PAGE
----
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Butterfly Navigation

October 20, 2009

Monarch butterflies use their antennae to help them navigate thousands of miles to Mexico.

Transcript

BOB HIRSHON (host):
How Monarchs find their way. I’m Bob Hirshon and this is Science Update.

Every fall, millions of Monarch butterflies migrate from North America to the high plateaus of Central Mexico. They navigate using a structure in the brain called a sun compass. But since the sun appears to move across the horizon over the course of the day, they need a way to compensate for this. According to neurobiologist Steven Reppert of the University of Massachusetts Medical School, that’s where their antennae come in. He and his colleagues found this out when they removed the antennae of some butterflies and put them in a flight simulator.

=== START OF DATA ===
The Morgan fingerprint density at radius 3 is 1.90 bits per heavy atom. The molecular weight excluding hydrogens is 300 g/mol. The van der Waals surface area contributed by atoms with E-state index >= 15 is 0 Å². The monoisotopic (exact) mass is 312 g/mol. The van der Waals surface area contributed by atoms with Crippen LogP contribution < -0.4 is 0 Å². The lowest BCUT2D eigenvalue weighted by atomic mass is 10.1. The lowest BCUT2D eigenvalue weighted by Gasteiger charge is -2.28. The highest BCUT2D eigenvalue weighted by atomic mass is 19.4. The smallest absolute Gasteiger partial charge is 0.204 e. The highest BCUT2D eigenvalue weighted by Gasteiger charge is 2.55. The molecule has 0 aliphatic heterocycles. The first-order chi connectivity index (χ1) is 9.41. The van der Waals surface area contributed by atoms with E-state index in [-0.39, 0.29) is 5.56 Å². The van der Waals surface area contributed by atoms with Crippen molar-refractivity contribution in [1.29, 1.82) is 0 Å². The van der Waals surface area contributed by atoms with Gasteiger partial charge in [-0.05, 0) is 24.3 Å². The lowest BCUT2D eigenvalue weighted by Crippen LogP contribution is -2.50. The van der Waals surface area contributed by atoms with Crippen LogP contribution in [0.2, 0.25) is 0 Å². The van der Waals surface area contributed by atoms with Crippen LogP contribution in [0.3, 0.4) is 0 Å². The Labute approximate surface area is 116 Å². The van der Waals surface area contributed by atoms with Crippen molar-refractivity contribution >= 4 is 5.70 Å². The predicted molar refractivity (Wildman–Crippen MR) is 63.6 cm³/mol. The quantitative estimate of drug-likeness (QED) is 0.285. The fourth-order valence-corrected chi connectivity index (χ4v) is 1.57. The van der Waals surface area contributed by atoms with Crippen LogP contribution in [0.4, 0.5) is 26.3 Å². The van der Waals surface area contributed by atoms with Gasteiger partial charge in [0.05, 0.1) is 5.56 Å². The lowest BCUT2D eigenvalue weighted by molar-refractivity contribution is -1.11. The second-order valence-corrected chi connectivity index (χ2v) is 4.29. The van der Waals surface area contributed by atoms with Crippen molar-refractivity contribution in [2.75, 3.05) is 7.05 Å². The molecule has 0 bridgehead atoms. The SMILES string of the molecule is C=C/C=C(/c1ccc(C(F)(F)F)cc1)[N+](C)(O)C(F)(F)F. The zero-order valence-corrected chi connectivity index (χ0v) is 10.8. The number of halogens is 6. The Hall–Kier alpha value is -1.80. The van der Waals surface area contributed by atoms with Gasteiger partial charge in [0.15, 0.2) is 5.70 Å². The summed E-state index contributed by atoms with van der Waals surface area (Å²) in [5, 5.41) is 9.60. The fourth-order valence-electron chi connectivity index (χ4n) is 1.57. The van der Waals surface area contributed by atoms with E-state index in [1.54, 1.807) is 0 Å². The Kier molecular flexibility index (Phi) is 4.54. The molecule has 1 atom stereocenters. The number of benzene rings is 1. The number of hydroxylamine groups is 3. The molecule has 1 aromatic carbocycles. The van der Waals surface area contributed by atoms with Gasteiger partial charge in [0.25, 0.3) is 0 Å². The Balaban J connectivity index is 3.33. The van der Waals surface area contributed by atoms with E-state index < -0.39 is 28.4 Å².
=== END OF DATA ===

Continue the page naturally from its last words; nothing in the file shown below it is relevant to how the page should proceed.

STEVEN REPPERT (UMass Medical School):
What we found is that the butterflies that didn’t have their antenna were completely disoriented, whereas butterflies without their antenna manipulated were flying normally in the southwesterly direction, which is exactly what you would expect when headed toward Mexico.

HIRSHON:
I’m Bob Hirshon, for AAAS, the science society.